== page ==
Resources can never run out

In 1980, Paul Ehrlich, biologist and author of “The Population Bomb” (1968), made a bet with technological optimist Julian Simon that the prices of five commodities would increase over the next decade.

The commodities were copper, chromium, nickel, tin, and tungsten, and Prof Ehrlich lost.

Had “The Bet” been held over a different decade, Ehrlich may have won – but the point is the alarmist cause usually over-estimates the rate or extent of resource depletion. For instance, Peak Oil – the maximum annual rate of oil production - was supposed to have occurred most recently in 2010. It didn’t, and it may not for another generation, this time because of the shale gas revolution.

Intuitively, resources must become progressively depleted as more are extracted. But that is not what happens in practice. In 1924 it was predicted that copper would last 20 more years, and annual global production at that time was less than 2 million tonnes. Today that figure is around 18Mt, and is continuing to increase. To explain this paradox: as the price of minerals increase, so does the availability of mineral resources, at a lower grade or higher cost of extraction.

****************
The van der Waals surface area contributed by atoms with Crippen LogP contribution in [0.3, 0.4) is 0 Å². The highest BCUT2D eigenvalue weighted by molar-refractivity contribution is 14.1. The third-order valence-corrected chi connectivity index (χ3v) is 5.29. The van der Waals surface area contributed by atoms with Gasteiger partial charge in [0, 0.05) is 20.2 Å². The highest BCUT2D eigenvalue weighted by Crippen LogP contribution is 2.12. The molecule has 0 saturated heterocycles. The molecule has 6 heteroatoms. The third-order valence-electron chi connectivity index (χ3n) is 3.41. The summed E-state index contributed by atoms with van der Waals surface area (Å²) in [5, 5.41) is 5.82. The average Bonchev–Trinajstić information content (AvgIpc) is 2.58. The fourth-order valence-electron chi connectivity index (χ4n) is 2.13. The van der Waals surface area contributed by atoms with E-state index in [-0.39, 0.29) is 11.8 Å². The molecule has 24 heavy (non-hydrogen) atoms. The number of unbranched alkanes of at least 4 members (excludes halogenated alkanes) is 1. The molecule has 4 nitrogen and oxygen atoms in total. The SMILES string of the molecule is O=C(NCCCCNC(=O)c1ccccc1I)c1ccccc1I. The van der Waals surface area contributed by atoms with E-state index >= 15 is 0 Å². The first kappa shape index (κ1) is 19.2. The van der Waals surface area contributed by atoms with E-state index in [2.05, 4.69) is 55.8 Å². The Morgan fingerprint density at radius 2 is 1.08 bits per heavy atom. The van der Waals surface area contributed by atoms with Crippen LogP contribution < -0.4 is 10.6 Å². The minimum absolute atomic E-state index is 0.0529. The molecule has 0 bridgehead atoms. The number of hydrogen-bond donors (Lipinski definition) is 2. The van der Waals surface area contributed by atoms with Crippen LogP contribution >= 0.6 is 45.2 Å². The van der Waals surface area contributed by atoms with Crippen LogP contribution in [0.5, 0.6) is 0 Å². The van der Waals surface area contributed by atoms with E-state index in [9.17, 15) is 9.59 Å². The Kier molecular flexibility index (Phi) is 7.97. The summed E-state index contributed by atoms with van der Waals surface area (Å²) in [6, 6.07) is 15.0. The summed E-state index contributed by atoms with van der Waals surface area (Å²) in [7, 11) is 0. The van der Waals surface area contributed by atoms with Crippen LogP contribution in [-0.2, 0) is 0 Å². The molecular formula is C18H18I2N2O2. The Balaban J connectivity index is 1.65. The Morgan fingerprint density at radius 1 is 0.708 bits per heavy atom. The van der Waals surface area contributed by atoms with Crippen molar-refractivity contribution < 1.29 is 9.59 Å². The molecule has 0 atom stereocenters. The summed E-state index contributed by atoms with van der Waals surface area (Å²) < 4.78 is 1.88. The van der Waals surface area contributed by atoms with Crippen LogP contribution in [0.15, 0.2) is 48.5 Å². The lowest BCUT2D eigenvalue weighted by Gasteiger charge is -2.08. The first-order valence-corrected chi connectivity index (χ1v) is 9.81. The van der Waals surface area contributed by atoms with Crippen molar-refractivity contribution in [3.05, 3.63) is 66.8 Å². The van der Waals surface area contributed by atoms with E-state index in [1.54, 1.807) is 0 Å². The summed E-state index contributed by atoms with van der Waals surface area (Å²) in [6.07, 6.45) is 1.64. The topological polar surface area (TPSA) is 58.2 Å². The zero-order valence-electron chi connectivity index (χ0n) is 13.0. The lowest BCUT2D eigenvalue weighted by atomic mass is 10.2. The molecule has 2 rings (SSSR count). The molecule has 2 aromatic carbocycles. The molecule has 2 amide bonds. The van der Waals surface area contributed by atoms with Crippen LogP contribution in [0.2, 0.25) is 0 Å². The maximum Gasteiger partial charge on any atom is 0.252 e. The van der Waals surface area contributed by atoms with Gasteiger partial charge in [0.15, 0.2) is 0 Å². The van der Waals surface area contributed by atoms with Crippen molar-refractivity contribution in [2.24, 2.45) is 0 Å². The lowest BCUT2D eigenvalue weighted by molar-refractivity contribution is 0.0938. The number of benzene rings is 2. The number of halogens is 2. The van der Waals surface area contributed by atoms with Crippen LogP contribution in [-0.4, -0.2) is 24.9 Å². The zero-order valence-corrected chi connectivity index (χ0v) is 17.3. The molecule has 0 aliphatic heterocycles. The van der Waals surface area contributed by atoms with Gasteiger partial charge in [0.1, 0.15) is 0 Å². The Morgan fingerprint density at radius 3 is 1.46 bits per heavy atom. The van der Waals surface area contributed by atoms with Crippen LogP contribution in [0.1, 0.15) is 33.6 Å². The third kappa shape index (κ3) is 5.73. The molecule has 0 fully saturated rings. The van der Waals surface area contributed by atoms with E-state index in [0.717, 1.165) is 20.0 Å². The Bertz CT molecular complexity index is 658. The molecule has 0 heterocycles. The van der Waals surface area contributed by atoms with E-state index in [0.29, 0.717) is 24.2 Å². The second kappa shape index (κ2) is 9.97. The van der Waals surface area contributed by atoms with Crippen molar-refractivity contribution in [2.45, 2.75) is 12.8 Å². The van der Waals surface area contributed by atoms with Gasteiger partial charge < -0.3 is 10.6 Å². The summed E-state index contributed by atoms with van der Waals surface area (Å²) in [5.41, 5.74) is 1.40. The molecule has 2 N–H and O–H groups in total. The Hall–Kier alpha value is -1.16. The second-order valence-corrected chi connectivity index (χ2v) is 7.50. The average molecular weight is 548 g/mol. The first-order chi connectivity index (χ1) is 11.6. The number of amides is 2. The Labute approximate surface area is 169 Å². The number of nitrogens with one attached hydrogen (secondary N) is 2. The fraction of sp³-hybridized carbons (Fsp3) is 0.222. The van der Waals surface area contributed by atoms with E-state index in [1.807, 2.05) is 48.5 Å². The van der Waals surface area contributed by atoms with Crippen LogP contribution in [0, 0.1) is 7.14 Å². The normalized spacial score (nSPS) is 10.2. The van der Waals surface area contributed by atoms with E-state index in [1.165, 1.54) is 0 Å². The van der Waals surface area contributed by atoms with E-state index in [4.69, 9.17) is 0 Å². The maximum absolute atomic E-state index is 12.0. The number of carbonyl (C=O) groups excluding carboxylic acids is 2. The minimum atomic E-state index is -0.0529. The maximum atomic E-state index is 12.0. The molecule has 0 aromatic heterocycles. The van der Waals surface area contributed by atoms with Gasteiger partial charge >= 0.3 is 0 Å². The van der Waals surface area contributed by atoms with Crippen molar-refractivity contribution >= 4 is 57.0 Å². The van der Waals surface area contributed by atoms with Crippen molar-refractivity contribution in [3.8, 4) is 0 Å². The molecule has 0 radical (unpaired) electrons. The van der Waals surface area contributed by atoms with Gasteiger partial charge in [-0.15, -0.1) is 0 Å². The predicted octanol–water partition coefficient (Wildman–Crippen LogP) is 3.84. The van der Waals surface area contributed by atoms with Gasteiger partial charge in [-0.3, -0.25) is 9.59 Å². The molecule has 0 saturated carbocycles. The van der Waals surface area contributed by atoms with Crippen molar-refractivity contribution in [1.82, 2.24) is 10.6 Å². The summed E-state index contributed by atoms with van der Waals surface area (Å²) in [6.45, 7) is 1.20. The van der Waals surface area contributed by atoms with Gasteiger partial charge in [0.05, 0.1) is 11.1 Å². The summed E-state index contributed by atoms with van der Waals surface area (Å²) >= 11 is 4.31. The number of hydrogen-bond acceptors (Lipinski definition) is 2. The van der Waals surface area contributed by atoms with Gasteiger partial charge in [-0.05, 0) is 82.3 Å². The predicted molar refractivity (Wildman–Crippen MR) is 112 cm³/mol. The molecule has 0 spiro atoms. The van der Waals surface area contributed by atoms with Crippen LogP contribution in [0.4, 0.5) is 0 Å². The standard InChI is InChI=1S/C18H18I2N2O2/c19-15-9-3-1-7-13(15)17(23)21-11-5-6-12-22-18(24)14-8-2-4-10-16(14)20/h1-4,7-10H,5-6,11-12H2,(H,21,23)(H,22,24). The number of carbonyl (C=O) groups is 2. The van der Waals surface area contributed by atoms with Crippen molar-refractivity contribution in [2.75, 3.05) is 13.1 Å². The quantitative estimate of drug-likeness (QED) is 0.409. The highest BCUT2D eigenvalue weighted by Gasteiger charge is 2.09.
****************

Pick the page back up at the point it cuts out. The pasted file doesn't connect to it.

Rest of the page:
Even so, a time must come when minerals run out, or – more accurately - become so expensive compared to the next best alternative that no more will be extracted. Indeed so, eventually. Copper is being replaced in some applications by fibre optics; or it is being used more efficiently, e.g., when alloyed with rare earth elements in electro-magnets; and copper is amenable to recycling.

Staying with copper, which is only weakly substitutable by other metals, submarine volcanism in places like the Kermadec arc is continuously pouring metal-rich fluids onto the seafloor. While the lifting of ore from the seafloor at water depths exceeding 1km poses a significant engineering challenge, we predict a time will come when this source of copper will be mined, and there is lots of it.